The conference was attended by representatives from sectorial ministries including Rural Rehabilitation and Development, Public Health, Education and Urban Development and Housing, UNICEF, national and international non-governmental organizations (I/NGOS), representatives of Kabul-based embassies, UN agencies and Civil Society Organizations (CSOs).
Highlighting the importance of urban sanitation and hygiene, especially in Kabul City, Her Excellency Rulal Ghani, The First Lady, stated that sanitation and drinking water were the top priorities in the programmes of Afghan government.
The Minister of Rural Rehabilitation, H.E. Eng. Nasir Ahmad Durrani, said, "According to the latest Afghan Living Conditions Survey (ALCS) of 2014, 81 per cent of the Afghan population use some kind of toilets. This is a higher proportion than some of our neighbors. Yet, 19 per cent of the population still practices open defecation. WHO and UNICEF estimated that since 2001, over five million Afghans gained access to an improved sanitation facility and that the number of people practicing open defecation fell by 1.6 million, to around 4.5 million people today".
By the same token, Minister of Public Health (MoPH) expressed that, "The latest Afghanistan mortality survey demonstrates that diarrheal dieses, which have a direct relation with lack of access to safe drinking water and improved sanitation, constitutes around 6.2 percent of mortality in children under 5 age". He added, "Ministry of Public Health (MoPH) as a key member of the Afghanistan Water, Sanitation and Hygiene (WASH) Sector, is committed to making efforts in provision of safe drinking water, improved sanitation facilities and hygiene promotions to all Afghans".
In addition, the Deputy Minister of Urban Development and Housing (MUDH) talked about the importance of water supply and waste management, affirming that, "MUDH is committed to solving the existing challenges in this respect".
Furthermore, UNICEF Representative, Adele Khodr, highlighted the importance of sanitation in public health, children education and women, calling all the partners to work jointly.
Similarly, Minister of Education (MoE) H.E. Assadullah Balkhi talked about sanitations facilities in schools and shed light on the needs in this sector.
National Unity Government Reiterates Support For Journalist Safety And Freedom Of Expression
The Chief advisor to the President on Public and Strategic Affairs, Ahmed Nadir Naderi, has reiterated the National Unity Government’s determination to safeguard freedom of speech and expression for journalists in Afghanistan. 
The Ambassador at Large for Freedom of Expression, addressed the heads of Afghan media outlets at a ceremony marking the ‘International Day to End Impunity Of Crimes Against Journalists’.  To date, 676 cases of violence have been filed up in Attorney General Office over the past 15 years, which includes 60 cases of murder, 480 cases of detention, and 24 cases of journalists being kidnapped.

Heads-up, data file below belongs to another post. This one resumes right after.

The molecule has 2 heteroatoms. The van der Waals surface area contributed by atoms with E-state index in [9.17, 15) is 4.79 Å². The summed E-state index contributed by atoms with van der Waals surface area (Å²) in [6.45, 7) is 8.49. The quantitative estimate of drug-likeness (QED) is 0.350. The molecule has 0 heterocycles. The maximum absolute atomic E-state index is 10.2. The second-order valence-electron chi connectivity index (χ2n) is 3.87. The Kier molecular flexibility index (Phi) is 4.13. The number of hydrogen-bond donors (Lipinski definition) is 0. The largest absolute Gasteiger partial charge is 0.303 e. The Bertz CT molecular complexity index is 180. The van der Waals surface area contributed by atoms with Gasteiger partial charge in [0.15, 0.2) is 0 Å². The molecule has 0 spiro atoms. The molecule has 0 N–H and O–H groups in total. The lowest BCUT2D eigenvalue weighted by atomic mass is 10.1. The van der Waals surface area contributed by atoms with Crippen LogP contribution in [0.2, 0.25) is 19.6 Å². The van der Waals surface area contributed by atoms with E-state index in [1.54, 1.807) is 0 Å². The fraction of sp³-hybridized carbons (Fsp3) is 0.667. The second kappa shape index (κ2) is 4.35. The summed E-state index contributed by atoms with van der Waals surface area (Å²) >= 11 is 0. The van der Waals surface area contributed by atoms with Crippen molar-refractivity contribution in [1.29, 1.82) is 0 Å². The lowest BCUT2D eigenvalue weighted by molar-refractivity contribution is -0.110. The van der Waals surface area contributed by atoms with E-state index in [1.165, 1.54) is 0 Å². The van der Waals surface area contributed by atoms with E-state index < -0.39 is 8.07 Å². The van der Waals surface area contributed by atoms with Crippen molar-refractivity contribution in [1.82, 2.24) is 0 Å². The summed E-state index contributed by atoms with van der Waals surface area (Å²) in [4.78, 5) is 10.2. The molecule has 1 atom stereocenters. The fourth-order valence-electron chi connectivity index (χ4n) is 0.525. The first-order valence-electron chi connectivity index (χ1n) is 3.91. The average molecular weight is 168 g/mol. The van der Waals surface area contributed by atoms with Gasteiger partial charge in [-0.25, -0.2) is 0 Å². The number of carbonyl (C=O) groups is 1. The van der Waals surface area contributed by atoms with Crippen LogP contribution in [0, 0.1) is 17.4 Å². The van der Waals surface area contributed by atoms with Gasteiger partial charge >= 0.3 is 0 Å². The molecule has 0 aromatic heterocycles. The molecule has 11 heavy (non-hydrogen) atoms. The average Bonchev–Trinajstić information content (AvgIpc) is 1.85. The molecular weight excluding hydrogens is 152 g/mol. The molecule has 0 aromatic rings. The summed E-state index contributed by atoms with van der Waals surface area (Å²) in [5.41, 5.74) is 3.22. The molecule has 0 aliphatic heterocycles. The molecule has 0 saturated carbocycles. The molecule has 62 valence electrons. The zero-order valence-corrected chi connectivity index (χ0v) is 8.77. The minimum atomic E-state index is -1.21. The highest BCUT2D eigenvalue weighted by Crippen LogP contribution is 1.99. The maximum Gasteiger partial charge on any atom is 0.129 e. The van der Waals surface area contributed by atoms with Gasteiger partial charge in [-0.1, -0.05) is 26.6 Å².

Mr. Naderi made the distinction between organized criminal activities against journalists and the actions of rogue Government personnel.  Mr. Naderi stressed that neither cases are acceptable, but in the case of Taliban, the media and freedom of expression were under direct attack as part of a concerted strategy.  By attacking journalists – who seek to inform the public of the truth behind national events – the Taliban seek to control what people think.  By stopping the truth coming to the attention of the Afghan people, the Taliban leave a gap where they can report their own propaganda and lies without challenge by recognized media outlets and government officials.  It is an attack on the fundamental freedoms and rights of the Afghan people. 
Mr. Naderi acknowledged that in some cases, rogue government officials impeded the work of journalists and that this was contrary to the Government’s policy on interacting with the media.  He added that these actions were the work of individuals and that prosecutions would be raised against any officials acting outside of the law. Mr. Naderi stated that NUG will not stay silent neither toward organized crimes against journalists nor the individual acts.  The safety of Journalists should be ensured when ever possible. He highlighted freedom of speech as the major accomplishment of the Afghan Government over the past 15 years and that this should be preserved at any cost. 
Acknowledging that journalists are subject to greater levels of violence than other citizens, Mr. Naderi announced that the NUG has committed to building a shelter house for journalists in Kabul within the next few days. 
Najubullah Sharifi, head of the Journalist Safety Committee that organized the event said that the ratification of the Journalists’ Safety Code by the government is a big achievement for the media family in Afghanistan.  He praised the government for their efforts in safely moving journalists from Kunduz during the recent firefights. 
Prominent Afghan photojournalist Masoud Hussaini emphasized that the more that access to information is limited, the more space there is more rumor and conjecture to spread.
Taliban Brutality Causes 95,000 Families To Flee Their Homes
Over the last two months, 95,000 Afghan families have become internally displaced following the Taliban’s strategy to target innocent civilians.